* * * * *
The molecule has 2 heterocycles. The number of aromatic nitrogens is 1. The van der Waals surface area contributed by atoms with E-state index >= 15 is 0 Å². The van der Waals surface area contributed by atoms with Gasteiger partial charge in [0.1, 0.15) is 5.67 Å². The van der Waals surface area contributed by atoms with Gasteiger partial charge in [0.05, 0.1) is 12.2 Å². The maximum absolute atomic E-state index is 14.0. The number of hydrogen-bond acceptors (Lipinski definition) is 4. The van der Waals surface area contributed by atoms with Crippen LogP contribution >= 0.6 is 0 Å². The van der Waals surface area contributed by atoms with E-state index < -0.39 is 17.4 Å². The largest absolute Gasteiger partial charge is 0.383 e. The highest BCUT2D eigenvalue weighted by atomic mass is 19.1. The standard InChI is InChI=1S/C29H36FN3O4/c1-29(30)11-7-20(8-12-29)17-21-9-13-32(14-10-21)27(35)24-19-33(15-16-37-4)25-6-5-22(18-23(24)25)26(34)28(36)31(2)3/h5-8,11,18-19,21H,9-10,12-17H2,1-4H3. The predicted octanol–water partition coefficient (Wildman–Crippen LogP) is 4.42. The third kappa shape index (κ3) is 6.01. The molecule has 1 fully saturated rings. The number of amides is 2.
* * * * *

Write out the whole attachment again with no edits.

The molecule has 2 heterocycles. The number of aromatic nitrogens is 1. The van der Waals surface area contributed by atoms with E-state index >= 15 is 0 Å². The van der Waals surface area contributed by atoms with Gasteiger partial charge in [0.1, 0.15) is 5.67 Å². The van der Waals surface area contributed by atoms with Gasteiger partial charge in [0.05, 0.1) is 12.2 Å². The maximum absolute atomic E-state index is 14.0. The number of hydrogen-bond acceptors (Lipinski definition) is 4. The van der Waals surface area contributed by atoms with Crippen LogP contribution >= 0.6 is 0 Å². The van der Waals surface area contributed by atoms with E-state index < -0.39 is 17.4 Å². The largest absolute Gasteiger partial charge is 0.383 e. The highest BCUT2D eigenvalue weighted by atomic mass is 19.1. The standard InChI is InChI=1S/C29H36FN3O4/c1-29(30)11-7-20(8-12-29)17-21-9-13-32(14-10-21)27(35)24-19-33(15-16-37-4)25-6-5-22(18-23(24)25)26(34)28(36)31(2)3/h5-8,11,18-19,21H,9-10,12-17H2,1-4H3. The predicted octanol–water partition coefficient (Wildman–Crippen LogP) is 4.42. The third kappa shape index (κ3) is 6.01. The molecule has 1 fully saturated rings. The number of amides is 2.